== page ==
A backlog of 11,000 Covid-19 tests is expected to be cleared throughout this week as more than 7,500 tests were completed by last Saturday, HSE chief Paul Reid has said.
At a HSE briefing this morning, Mr Reid said that a total of 7,903 backlogged Covid-19 tests were completed by last Saturday, while a total of 72,000 Coronvirus tests have been completed since the outbreak began.
He said there are now 11,000 backlogged tests but the health service is working to clear it by the end of this week.
Mr Reid said 80pc of the tests will be carried out in German laboratories and 20pc will be carried out in Irish labs, which have the capacity to carry out an average of 2,800 daily tests. That number is expected to fall as the backlog clears.
He added that the turnaround times for completed tests in hospitals are currently between 24 and 36 hours but community tests are experiencing a longer delay.
"If people are in the hospital, and they get a test, you can see that the test will be turned around much quicker because they're in the hospital, and the test is primarily carried out in the hospital," he said.
"So it will be a quicker turnaround. It's a more complex process where it's done under community and that swab test has to be sent off either to one of our other laboratories here or across to our extensive support that we have in our German laboratories."
He said the HSE are still facing a number of “significant uncertainties” over the coming weeks, such as sustaining the support of the German laboratories, the supply of reagents and building up Enfer’s testing capacity.
“There are still significant uncertainties that we are trying to manage through this week,” he said.
“Firstly, sustaining the support that we have from the German laboratories to. We had good discussions with them, very positive discussions with them and we want to continue their supply process to us.
“The second uncertainty that we'll have to manage over the course of the next few weeks is the continuous supply of reagents, a really global worldwide issue and we have to continue to sustain.
“And finally, building up our capacity also through Enfer, who we brought on board, working with the NVRL (National Virus Reference Laboratory) as well. “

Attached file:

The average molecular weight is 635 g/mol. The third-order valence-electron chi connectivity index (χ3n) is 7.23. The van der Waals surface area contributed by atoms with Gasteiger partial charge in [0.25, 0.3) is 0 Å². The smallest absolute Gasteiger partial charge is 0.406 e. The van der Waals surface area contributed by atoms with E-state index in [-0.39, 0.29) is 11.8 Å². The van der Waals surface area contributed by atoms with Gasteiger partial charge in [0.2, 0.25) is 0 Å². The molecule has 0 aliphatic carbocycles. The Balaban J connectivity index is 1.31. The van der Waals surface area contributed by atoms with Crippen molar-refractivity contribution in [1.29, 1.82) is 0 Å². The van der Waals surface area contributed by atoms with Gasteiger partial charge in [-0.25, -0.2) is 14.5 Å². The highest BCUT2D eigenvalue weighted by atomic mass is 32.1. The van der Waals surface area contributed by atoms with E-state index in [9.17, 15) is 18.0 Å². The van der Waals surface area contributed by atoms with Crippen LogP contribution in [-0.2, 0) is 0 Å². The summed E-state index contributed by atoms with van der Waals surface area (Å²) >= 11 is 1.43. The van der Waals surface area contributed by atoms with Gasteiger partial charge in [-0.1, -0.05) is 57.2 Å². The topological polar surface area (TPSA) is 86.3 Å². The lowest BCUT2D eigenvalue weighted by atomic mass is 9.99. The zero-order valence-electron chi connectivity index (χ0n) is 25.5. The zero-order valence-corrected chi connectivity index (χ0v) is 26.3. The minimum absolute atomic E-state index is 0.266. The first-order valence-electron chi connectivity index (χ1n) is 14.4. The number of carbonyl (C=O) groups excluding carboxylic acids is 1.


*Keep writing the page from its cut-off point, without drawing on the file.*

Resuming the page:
Mr Reid said Personal Protective Equipment (PPE) sent by Chinese resources that were not up to standard has been revised and is currently going through tests.
The second batch of PPE will be ordered on April 17 at the value of €67m and will cover a range of items including, gowns, gloves, facial respiratory masks, and goggles.
He also mentioned that 55,000 tests have been done between the national ambulance service and community testing across the 48 testing centers.
The HSE are on average making around 500 calls to cases each day in its contact tracing efforts, adding that a further 500 calls are made to define who confirmed cases' contacts could be, and some 800 calls per day are made based on the contact tracing.
Around 800 people are waiting to be tested either have or are awaiting appointments.
He added that the HSE is on average receiving around 220 to visits to its website each day.
That figure peaked for one day with over 850,000 at the start of the process.
The HSE has received around 35,000 calls at peak to its live line across its seven centers. and had 700,000 contacts through social media.
It is now at a demand level of around 1,200 calls per day over the past week.
"The demand levels are down, and our capacity has really risen, which demonstrates why we'll be in a better position this week to meet the demand," he said.
He said "it would be wrong" to say Ireland has hit the peak and cannot predict when it will.
Ann O'Connor, HSE chief operations officer, said 128 referrals have been made to the City West isolation unit to date, which currently has 69 residents.
A sum of 862 Covid-19 patients are in the care of acute hospitals as of 8 pm last night, an increase of 8.5 pc on the previous week.
Over 2,000 beds are available in our acute hospitals.
As of now, 275 people are in ICU's across the country - 148 people admitted with Covid-19, and 127 are non-Covid-19 related patients.
In new guidance note to veterinary professionals on the subject of COVID-19 and passive transfer to animals, the Veterinary Council of Ireland (VCI) have said that animals that have contact with confirmed or suspect human cases should quarantined and kept in isolation for 14 days